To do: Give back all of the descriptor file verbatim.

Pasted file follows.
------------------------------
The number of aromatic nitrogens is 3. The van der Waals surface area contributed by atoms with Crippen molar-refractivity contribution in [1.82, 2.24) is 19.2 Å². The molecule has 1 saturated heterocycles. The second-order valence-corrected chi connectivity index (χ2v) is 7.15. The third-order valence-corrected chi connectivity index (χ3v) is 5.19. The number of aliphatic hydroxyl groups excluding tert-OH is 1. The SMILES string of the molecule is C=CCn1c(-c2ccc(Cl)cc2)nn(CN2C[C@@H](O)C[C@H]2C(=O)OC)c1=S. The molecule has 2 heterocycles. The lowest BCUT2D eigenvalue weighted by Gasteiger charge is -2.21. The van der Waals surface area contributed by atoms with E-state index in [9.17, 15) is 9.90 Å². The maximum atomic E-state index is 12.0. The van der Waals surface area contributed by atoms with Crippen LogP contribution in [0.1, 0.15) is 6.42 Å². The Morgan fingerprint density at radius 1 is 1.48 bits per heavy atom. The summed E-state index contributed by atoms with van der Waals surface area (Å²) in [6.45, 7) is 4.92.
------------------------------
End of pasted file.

The number of aromatic nitrogens is 3. The van der Waals surface area contributed by atoms with Crippen molar-refractivity contribution in [1.82, 2.24) is 19.2 Å². The molecule has 1 saturated heterocycles. The second-order valence-corrected chi connectivity index (χ2v) is 7.15. The third-order valence-corrected chi connectivity index (χ3v) is 5.19. The number of aliphatic hydroxyl groups excluding tert-OH is 1. The SMILES string of the molecule is C=CCn1c(-c2ccc(Cl)cc2)nn(CN2C[C@@H](O)C[C@H]2C(=O)OC)c1=S. The molecule has 2 heterocycles. The lowest BCUT2D eigenvalue weighted by Gasteiger charge is -2.21. The van der Waals surface area contributed by atoms with E-state index in [9.17, 15) is 9.90 Å². The maximum atomic E-state index is 12.0. The van der Waals surface area contributed by atoms with Crippen LogP contribution in [0.1, 0.15) is 6.42 Å². The Morgan fingerprint density at radius 1 is 1.48 bits per heavy atom. The summed E-state index contributed by atoms with van der Waals surface area (Å²) in [6.45, 7) is 4.92.